• Moderate Business Impact (MBI): Includes all personally identifiable information (PII) that is not classified as HBI such as: Information that can be used to contact an individual such as name, address, e-mail address, fax number, phone number, IP address, etc; Information regarding an individual’s race, ethnic origin, political opinions, religious beliefs, trade union membership, physical or mental health, sexual orientation, commission or alleged commission of offenses and court proceedings.
    • Low Business Impact (LBI): Includes all other information that does not fall into the HBI or MBI categories.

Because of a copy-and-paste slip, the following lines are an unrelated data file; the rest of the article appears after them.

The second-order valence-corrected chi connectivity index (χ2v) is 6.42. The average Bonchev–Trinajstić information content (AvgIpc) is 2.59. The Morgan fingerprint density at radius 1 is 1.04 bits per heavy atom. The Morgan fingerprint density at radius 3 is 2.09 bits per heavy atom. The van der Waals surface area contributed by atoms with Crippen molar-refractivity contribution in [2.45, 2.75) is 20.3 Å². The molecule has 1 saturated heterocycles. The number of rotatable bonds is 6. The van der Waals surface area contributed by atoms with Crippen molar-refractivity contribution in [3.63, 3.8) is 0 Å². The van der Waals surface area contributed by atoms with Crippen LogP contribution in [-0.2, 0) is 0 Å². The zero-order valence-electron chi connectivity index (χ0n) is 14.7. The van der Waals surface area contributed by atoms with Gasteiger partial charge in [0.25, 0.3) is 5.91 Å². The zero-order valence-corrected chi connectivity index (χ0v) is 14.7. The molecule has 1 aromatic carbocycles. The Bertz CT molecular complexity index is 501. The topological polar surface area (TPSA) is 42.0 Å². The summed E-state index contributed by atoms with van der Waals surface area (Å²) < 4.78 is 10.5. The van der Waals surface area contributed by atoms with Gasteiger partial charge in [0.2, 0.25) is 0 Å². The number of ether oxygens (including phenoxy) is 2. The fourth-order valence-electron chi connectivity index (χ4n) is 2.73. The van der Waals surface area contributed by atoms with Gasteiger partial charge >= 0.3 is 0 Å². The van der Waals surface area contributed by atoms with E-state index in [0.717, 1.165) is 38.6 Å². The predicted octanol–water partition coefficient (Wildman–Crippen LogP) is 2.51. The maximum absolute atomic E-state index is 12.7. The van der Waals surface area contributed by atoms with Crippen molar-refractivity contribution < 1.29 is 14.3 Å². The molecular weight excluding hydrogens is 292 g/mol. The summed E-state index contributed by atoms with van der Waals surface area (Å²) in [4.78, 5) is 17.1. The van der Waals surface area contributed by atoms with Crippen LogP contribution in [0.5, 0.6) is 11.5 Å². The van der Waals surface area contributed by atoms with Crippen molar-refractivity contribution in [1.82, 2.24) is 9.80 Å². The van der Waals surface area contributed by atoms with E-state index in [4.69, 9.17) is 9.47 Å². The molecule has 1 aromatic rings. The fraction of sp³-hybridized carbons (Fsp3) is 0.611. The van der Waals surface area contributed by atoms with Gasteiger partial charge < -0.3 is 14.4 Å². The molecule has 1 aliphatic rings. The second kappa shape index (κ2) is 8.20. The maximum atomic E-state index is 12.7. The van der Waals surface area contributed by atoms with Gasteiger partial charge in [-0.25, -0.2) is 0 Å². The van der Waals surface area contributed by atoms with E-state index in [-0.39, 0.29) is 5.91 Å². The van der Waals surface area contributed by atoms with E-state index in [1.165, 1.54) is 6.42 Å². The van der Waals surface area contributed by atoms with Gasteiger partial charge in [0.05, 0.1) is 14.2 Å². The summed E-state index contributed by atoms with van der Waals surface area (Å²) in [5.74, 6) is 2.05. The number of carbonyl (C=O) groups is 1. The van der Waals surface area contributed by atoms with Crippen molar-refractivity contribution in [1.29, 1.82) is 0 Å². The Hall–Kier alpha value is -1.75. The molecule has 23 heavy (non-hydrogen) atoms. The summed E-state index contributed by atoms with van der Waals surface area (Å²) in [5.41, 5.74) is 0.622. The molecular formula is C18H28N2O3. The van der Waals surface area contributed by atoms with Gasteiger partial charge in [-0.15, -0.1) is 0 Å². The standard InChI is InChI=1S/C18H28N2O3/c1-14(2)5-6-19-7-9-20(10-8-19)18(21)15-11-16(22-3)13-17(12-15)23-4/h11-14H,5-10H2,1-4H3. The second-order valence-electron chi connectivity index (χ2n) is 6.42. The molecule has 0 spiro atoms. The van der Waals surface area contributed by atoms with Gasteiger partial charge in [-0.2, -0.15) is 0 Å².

A while ago, Microsoft also released on GitHub some cool solution to apply their classification on SharePoint sites.  They also have a great case study that shows how they approached classification on their own content.

So, since I want to keep things simple, I’ll use HBI, MBI, and LBI classification labels in my example. You can use your own classification if you want.

Using SPFx extensions to add a header

If you read my equally long post on creating SPFx extensions, you’ll know that you can use SPFx extensions to do cool things on every page of a site. To keep this example really simple, I’ll create a header that reads the site’s property bag and displays a very simple Office Fabric UI Message Bar indicating the site’s classification. It isn’t going to be particularly pretty, but we can improve on looks later.

The bar will say “This site is classified as [LBI|MBI|HBI]. Learn more about the proper handling procedures.”, but you can make it say whatever is appropriate for you.